Minister Groom unconcerned by development in national parks

Eight of Tasmania’s leading conservation organisations have gone public to complain that Minister for Parks, Environment and Heritage Matthew Groom has refused to formally meet with or consult our groups over the government’s call for expressions of interest for commercial tourist developments in national parks and other reserves. The eight conservation organisations wrote to the minister on 30 August 2016 outlining concerns and requesting a meeting prior to the next call for expressions of interest. “Three months after sending this letter our groups have not received a reply and have not been offered a meeting with the minister, which we find unacceptable for a minister for the environment,” said Peter McGlone, Director, Tasmanian Conservation Trust.

“We have raised numerous serious concerns regarding the previous EoI process and parallel Government processes that are weakening longstanding protections contained in reserve management plans and planning scheme processes and cutting out public engagement in development decisions in publicly-owned reserves,” said Vica Bayley, Tasmanian Campaign Manager, the Wilderness Society. “The EoI process relates to public land and the large number of people that are members of our organisations deserve some response from the minister,” said Sophie Underwood, Freycinet Action Network. “Our concerns relate to fundamental flaws in the process and it is astonishing that the minister is not even prepared to talk to us and attempt to understand these concerns,” said Nick Sawyer, Spokesperson for the Tasmanian National Parks Association.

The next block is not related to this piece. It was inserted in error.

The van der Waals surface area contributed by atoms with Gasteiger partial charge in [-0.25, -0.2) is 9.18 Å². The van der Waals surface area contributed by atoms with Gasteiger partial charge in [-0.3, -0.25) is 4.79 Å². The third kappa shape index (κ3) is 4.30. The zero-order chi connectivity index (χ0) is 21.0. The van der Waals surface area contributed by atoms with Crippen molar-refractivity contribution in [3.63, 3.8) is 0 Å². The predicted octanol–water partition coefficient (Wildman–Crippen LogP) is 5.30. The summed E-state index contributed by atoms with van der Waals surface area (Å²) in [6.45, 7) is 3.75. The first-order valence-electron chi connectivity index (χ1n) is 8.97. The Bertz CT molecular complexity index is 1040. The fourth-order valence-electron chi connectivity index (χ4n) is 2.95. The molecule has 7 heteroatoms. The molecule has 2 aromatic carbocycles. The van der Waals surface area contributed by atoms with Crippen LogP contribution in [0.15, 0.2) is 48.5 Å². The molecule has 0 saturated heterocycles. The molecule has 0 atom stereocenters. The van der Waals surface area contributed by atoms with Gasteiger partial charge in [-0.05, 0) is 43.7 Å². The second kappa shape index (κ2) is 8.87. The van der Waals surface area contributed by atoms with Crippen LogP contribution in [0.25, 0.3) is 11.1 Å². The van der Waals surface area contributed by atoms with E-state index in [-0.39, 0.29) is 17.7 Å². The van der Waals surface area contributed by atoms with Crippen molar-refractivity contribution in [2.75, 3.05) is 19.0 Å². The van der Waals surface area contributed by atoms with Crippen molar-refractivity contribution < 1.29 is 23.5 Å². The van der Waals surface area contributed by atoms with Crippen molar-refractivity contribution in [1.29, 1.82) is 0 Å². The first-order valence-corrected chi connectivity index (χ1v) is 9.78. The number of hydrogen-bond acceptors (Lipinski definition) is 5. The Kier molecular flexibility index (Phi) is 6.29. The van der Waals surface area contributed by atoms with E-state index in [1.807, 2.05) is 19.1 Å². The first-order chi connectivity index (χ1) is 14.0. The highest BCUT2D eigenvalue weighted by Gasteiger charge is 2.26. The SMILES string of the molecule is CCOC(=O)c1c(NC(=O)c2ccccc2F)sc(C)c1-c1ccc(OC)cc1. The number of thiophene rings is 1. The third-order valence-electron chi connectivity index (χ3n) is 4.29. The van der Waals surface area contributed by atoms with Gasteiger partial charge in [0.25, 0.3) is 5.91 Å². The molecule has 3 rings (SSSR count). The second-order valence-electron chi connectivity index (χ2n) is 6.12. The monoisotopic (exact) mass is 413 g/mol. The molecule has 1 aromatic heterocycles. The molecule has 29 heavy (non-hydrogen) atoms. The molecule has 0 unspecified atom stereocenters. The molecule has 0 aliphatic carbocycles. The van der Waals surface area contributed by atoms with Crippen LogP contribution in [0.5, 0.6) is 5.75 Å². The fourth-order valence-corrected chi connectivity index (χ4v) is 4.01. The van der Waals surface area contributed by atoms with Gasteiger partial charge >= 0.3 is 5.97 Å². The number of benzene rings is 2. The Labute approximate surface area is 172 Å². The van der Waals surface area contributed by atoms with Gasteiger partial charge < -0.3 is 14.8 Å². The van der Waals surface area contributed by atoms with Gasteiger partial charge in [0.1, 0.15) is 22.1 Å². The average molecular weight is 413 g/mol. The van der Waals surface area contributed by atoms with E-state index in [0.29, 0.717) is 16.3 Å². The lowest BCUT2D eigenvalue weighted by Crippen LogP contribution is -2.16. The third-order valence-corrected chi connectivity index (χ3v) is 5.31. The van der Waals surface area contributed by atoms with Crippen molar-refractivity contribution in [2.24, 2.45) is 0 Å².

The TCT and TNPA have written three times to the minister about these matters over more than 18 months but the replies have failed to provide answers to questions provided. Other groups supporting the 30 August letter were Markets for Change, Bob Brown Foundation, BirdLife Tasmania and North-east Bioregional Network. The concerns the groups raised included: - the lack of clear and credible criteria for assessing EOI projects - the lack of information, public consultation or any opportunity to challenge decisions - the lack of commitment to assessment under the Parks and Wildlife Service’s Reserve Activity Assessment process - contradictory statements regarding potential changes to management plans and regulations to facilitate developments.

The groups pointed out to the minister that while he has given assurances that the EOI projects will all be subject to “normal statutory process” the changes proposed under the statewide planning scheme will make all developments in reserves permitted as long as they are assessed and approved by PWS under its internal and non-statutory Reserve Activity Assessment process. Being permitted means that the developments in reserves will not be subject to public comment and councils cannot refuse them. We remain concerned that developments in national parks will be subject to a less rigorous, open and transparent process than equivalent development proposals on private land.

Interview and photo opportunity: Peter McGlone, Vica Bayley, Nick Sawyer and Sophie Underwood will be available for interviews and photo opportunities from 11.30 am, Thursday 8 December at Parliament House lawns, Hobart.

Further comment: Peter McGlone – 0406 380 545 Vica Bayley – 0400 644 939 Nick Sawyer – 0414 718 831 Sophie Underwood – 0407 501 999